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Are SSA's efforts to reduce SSD backlog helping or hurting? (1)

Throughout the history of this blog (and as recently as last week), we have written about the continually increasing backlog of Social Security Disability application appeals, and about the growing frustration among applicants who are forced to wait longer to have their applications reviewed. Certainly, SSA officials are aware of this troubling trend, and they have attempted to come up with a solution to the ongoing problem. But in recent months, many agency employees have expressed their belief that the remedies proposed by SSA officials are doing more harm than good.

Earlier this year, SSA officials in Baltimore, Maryland gathered over 100 agency doctors to share one seemingly simple message. Because of the growing number of Social Security Disability applicants, doctors would have to start moving cases through the application process more quickly. However, this also came with caveats: instead of making $90 per hour for disability reviews, doctors would now make $80. In addition, they would now be required to take all cases assigned to them, even if they didn't fall within the doctor's specialty.

Many agency doctors were upset about the agency's decision to do away with specialization and protested the change. As a result, about 45 of the 140 doctors that attended that meeting have either quit or been fired following the implementation of the changes. Dr. Neil Novin, who had conducted disability reviews for SSD for about 10 years before quitting in August, said that he was pressured by a supervisor to grant SSD benefits to applicants who did not qualify. "People who shouldn't be getting [disability] are getting it, and people who should be getting it aren't," he told a reporter from the Wall Street Journal.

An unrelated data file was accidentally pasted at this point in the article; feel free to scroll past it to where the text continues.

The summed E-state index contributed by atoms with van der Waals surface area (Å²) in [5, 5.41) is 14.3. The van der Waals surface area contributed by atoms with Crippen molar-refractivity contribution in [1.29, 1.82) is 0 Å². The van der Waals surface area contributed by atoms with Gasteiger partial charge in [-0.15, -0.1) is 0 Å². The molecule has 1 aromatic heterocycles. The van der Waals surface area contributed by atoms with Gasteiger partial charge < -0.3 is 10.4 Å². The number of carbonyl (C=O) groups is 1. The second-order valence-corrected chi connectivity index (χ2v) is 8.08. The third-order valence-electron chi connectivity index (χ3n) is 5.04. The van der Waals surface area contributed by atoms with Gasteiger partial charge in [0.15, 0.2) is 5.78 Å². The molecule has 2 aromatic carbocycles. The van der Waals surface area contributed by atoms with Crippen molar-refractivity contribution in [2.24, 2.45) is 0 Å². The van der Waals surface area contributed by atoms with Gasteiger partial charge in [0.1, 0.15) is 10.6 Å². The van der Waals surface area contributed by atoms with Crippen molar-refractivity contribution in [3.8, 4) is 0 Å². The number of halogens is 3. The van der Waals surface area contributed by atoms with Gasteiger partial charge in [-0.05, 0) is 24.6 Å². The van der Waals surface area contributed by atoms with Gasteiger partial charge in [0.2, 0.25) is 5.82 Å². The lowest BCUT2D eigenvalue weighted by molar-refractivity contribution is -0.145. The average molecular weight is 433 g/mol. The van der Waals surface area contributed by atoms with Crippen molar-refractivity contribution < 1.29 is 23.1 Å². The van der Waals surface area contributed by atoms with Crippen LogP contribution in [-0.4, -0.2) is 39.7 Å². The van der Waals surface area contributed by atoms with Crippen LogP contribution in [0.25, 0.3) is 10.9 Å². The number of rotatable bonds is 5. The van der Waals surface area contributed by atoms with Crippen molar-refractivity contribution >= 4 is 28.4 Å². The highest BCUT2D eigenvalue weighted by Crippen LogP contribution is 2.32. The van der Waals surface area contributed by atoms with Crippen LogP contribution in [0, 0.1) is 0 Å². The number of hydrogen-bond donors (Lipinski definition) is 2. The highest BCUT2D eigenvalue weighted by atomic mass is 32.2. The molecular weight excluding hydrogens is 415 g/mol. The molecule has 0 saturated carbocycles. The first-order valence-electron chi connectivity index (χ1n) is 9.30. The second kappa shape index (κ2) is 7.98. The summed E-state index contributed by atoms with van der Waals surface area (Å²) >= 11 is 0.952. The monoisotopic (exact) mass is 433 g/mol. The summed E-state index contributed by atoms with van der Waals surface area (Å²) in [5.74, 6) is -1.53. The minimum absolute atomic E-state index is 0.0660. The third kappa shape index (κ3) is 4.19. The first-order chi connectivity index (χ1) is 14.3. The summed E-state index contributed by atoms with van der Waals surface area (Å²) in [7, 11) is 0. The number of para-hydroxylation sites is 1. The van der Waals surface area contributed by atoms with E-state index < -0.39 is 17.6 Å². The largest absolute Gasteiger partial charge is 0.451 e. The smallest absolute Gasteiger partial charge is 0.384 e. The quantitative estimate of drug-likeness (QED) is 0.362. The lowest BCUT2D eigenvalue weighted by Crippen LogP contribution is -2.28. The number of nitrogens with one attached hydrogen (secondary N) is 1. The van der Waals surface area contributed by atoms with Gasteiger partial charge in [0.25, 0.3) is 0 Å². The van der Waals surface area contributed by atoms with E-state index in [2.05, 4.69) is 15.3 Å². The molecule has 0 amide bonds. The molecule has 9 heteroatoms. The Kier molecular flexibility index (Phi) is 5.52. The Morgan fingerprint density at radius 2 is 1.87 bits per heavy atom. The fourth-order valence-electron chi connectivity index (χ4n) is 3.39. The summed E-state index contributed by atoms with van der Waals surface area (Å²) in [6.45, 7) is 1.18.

While these changes only currently apply to Baltimore residents, the new policies and procedures are likely to affect SSD applicants in Los Angeles and throughout the U.S. This is because the Baltimore SSA office is considered the flagship and model for other offices in the country, and what is perceived to work there may be tried elsewhere.

We will continue our discussion of this topic later this week by examining the potential dangers of the lack of doctor specialization in disability reviews.

Source: Wall Street Journal, "Doctors Question Disability Decisions As Agency Moves To Speed Up Process," Damian Paletta, Nov. 21, 2011

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